Portraits of Workfront's Richard Whitehead and Stanley Black & Decker's Monique Evans

How Stanley Black & Decker banished busy work

By Richard Whitehead, Director of Product Marketing

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Few people understand the challenges of modern marketing work as well as Monique Evans, a Workfront system analyst at Stanley Black & Decker in Connecticut. Besides the two iconic brands in the company’s title, this organization houses more than a dozen other familiar brands, including DEWALT, Craftsman, Bostitch, Lenox, Mac Tools, and Irwin.

Monique’s work supporting the Global Customer Experience (GCX) team—which she says is “a fancy way to say marketing”—has her responsible for 500 internal team members and 1,500 collaborators, from employees in other departments to external contractors and agencies.

I had the privilege of sitting down with Monique in a recent webinar—”3 Ways to Turn Busy Work into Real Work: The Value of Integrations”—to discuss three important ways Workfront Fusion integrations have helped Stanley Black & Decker transform busy work into real work, thereby improving visibility, collaboration, quality, and innovation, while increasing speed to market.

What causes busy work?

When teams are dispersed and scattered throughout an organization, unity is a challenge. Even though the work may be similar, everyone’s doing it a different way. Work becomes inefficient and slow. We find ourselves isolated in silos, where work doesn’t get shared out to everyone who needs it, and each team’s work is a complete mystery to everyone else.

As a result, we get dragged into way too many meetings, which is the least efficient way I know of to get work done. As Monique puts it: “I joke that we’d have a meeting before the meeting, and a meeting after the meeting, so a meeting was never just one meeting.” (Don’t get me wrong; meetings are great—as long as they have a clear purpose that can’t be accomplished in another way.)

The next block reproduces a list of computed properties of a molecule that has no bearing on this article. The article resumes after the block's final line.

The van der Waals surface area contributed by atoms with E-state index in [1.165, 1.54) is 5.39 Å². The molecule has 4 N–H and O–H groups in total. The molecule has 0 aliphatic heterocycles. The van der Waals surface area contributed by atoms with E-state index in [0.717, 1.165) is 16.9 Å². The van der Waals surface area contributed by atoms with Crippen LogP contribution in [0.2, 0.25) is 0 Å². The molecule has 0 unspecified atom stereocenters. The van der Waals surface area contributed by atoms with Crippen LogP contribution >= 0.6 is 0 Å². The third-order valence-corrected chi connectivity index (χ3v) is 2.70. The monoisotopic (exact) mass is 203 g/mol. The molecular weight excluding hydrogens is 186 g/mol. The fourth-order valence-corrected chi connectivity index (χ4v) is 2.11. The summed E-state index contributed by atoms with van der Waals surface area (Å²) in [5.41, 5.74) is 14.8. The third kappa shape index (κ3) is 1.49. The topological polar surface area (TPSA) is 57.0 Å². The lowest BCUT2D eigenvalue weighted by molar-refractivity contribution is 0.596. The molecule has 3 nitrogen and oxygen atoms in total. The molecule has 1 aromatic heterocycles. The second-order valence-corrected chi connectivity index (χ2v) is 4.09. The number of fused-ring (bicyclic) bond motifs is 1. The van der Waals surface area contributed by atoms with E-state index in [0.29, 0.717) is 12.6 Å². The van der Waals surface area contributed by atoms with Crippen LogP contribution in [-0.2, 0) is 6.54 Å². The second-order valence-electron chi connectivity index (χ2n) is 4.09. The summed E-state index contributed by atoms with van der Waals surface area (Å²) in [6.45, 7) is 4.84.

All of these challenges ultimately lead to repetitive effort, disconnection, and a lack of focus on core strategic goals. To combat these pitfalls, Monique and I outlined three essential steps any organization can take to eliminate busy work and redirect the entire organization’s focus back to what matters most.

1. Integrate where work originates.

Monique, a former graphic designer herself, is a big proponent of keeping users in their native programs. “Your designers want to be in Adobe,” she says. “They want to just create and live in that space as long as possible. So when I found out that Workfront had an out-of-the-box Adobe Creative Cloud plug-in, I knew I had to get my team using it. And we’re super excited that we’re now able to do our proofs using this tool as well.”

These small gains in efficiency may not seem hugely significant at first, but month over month and year after year, you’ll notice the minutes adding up as your project cycle time gets faster and faster. And team members will be spared the need to constantly jump between multiple different interfaces, an enormous benefit given that it can take up to 24 minutes to regain your focus each time you switch tasks.

Monique is currently looking to extend a similar benefit to their sales team, using the Workfront SalesForce plug-in to enable sales staff to make their marketing requests directly from the program they’re most comfortable with. 

2. Automate manual processes.

Stanley Black & Decker has been in business for over 200 years, and they’ve long used blueprints and templates to ensure the quality of the final product.

While the output of modern knowledge work is often less tangible than a drill or a nail gun, the template principle still applies. When we take individual, manual processes and streamline and automate them, we improve the quality and consistency of our output, we make it easier to plug other people into our workflows, we save ourselves from duplicated effort, and we free up additional time for core strategic goals.